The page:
Wednesday, December 30, 2009

Djibouti 2010!

Well it’s that time of year once again and while most people are looking forward to their New Year’s eve parties a small contingent are beginning to make their way towards a tiny corner of north east Africa named Djibouti, to take part in what is becoming the annual whale shark monitoring programme.

So what’s so special about Djibouti? Well apart from the fact that its one of the few places globally where whale sharks aggregate seasonally, Djibouti’s claim to fame is that the sharks found here are significantly smaller than in the aggregations found in most other areas with an average size below 4 metres.

The programme has its origins with the volunteers of Megaptera who with help from MCSS formed a local non-governmental organisation, the Marine Conservation Society Djibouti (MCSD) to research and conserve the whale shark aggregation. MCSD has now merged with DECAN, a land based NGO who are known for their work on rescuing Cheetahs and other wild-cats in the area, and who still support the whale shark programme.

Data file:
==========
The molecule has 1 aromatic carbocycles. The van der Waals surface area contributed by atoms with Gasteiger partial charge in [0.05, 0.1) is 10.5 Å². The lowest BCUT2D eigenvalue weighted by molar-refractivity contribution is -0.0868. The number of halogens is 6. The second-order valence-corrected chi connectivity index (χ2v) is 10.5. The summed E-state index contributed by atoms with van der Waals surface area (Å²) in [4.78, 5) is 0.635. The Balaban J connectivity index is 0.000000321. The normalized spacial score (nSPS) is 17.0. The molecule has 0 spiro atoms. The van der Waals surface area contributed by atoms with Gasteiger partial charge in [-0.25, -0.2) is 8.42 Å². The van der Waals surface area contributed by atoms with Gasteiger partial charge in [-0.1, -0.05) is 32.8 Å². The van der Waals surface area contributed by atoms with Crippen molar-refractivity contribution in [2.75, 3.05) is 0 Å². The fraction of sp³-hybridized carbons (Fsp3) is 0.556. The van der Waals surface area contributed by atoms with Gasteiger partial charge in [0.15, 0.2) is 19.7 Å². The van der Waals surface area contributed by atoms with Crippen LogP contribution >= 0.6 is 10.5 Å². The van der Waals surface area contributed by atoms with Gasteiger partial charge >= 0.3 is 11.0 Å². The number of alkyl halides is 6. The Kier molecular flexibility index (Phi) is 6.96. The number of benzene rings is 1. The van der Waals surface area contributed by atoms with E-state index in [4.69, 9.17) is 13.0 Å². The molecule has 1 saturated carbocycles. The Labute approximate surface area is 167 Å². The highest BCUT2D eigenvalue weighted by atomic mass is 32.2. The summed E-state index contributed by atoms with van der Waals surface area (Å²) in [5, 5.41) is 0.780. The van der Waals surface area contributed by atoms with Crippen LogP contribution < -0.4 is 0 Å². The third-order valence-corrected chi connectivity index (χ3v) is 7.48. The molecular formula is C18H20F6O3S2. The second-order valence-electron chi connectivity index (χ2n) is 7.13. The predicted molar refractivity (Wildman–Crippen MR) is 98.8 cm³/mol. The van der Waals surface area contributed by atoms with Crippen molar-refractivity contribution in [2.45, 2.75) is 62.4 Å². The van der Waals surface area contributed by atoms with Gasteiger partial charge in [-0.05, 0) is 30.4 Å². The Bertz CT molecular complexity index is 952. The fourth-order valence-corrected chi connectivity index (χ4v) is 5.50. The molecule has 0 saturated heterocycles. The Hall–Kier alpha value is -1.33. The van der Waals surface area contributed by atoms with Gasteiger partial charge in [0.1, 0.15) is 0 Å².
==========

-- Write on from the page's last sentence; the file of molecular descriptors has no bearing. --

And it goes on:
Luke, Katie (last years team leaders) with David at the DECAN Cheetah Sanctuary last year

This year Dr. David Rowat from MCSS will be assisted by two new team leaders Abi March and Ciara McCarten who volunteered to assist having completed the Seychelles internship programme this past summer. As such they will be helping to teach the skills needed for photo ID and environmental monitoring to participants in the programme.

This year there is a large contingent of participants from the Arabian peninsula in the form of Jonatahn Ali Khan and his team making a documentary for Shark Quest Arabia along with various members of the newly formed
Arabian Whale Shark Research Programme who will be learning the field skills they need to monitor whale sharks in their own areas.

The first whale shark research expedition to Djibouti back in 2006 was an interesting mission with a surprising number of sharks encountered; the second in January 2009 was mind-blowing in the sheer number of sharks found.... but an Italian trip just two weeks later found very few sharks...

So there are no guarantees and its difficult to tell exactly what we will find but we will do our best and try to upload updates to our blog as we get the chance!

So fingers crossed...... Djibouti and 2010 here we come!!

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